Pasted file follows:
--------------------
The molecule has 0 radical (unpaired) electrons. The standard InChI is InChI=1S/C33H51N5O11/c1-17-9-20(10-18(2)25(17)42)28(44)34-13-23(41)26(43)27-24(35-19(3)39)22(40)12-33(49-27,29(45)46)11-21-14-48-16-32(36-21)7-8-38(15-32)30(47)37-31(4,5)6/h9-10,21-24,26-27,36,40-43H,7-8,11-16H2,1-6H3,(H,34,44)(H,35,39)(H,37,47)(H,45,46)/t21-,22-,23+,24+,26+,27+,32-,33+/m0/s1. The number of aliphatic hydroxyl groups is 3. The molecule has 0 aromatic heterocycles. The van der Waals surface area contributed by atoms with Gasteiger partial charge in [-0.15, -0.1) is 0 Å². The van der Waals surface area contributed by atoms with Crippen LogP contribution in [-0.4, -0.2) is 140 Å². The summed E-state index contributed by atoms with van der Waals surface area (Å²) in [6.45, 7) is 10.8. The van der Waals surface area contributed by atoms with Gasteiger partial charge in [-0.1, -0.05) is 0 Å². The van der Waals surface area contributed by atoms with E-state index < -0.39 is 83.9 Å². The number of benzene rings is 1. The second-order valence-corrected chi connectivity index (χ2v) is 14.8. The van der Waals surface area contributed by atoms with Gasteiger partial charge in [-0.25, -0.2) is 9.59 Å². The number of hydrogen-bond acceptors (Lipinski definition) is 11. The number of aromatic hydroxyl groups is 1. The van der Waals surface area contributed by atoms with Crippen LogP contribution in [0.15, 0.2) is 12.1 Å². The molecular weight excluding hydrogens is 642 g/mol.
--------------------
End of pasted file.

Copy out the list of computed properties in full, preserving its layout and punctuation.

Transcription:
The molecule has 0 radical (unpaired) electrons. The standard InChI is InChI=1S/C33H51N5O11/c1-17-9-20(10-18(2)25(17)42)28(44)34-13-23(41)26(43)27-24(35-19(3)39)22(40)12-33(49-27,29(45)46)11-21-14-48-16-32(36-21)7-8-38(15-32)30(47)37-31(4,5)6/h9-10,21-24,26-27,36,40-43H,7-8,11-16H2,1-6H3,(H,34,44)(H,35,39)(H,37,47)(H,45,46)/t21-,22-,23+,24+,26+,27+,32-,33+/m0/s1. The number of aliphatic hydroxyl groups is 3. The molecule has 0 aromatic heterocycles. The van der Waals surface area contributed by atoms with Gasteiger partial charge in [-0.15, -0.1) is 0 Å². The van der Waals surface area contributed by atoms with Crippen LogP contribution in [-0.4, -0.2) is 140 Å². The summed E-state index contributed by atoms with van der Waals surface area (Å²) in [6.45, 7) is 10.8. The van der Waals surface area contributed by atoms with Gasteiger partial charge in [-0.1, -0.05) is 0 Å². The van der Waals surface area contributed by atoms with E-state index < -0.39 is 83.9 Å². The number of benzene rings is 1. The second-order valence-corrected chi connectivity index (χ2v) is 14.8. The van der Waals surface area contributed by atoms with Gasteiger partial charge in [-0.25, -0.2) is 9.59 Å². The number of hydrogen-bond acceptors (Lipinski definition) is 11. The number of aromatic hydroxyl groups is 1. The van der Waals surface area contributed by atoms with Crippen LogP contribution in [0.15, 0.2) is 12.1 Å². The molecular weight excluding hydrogens is 642 g/mol.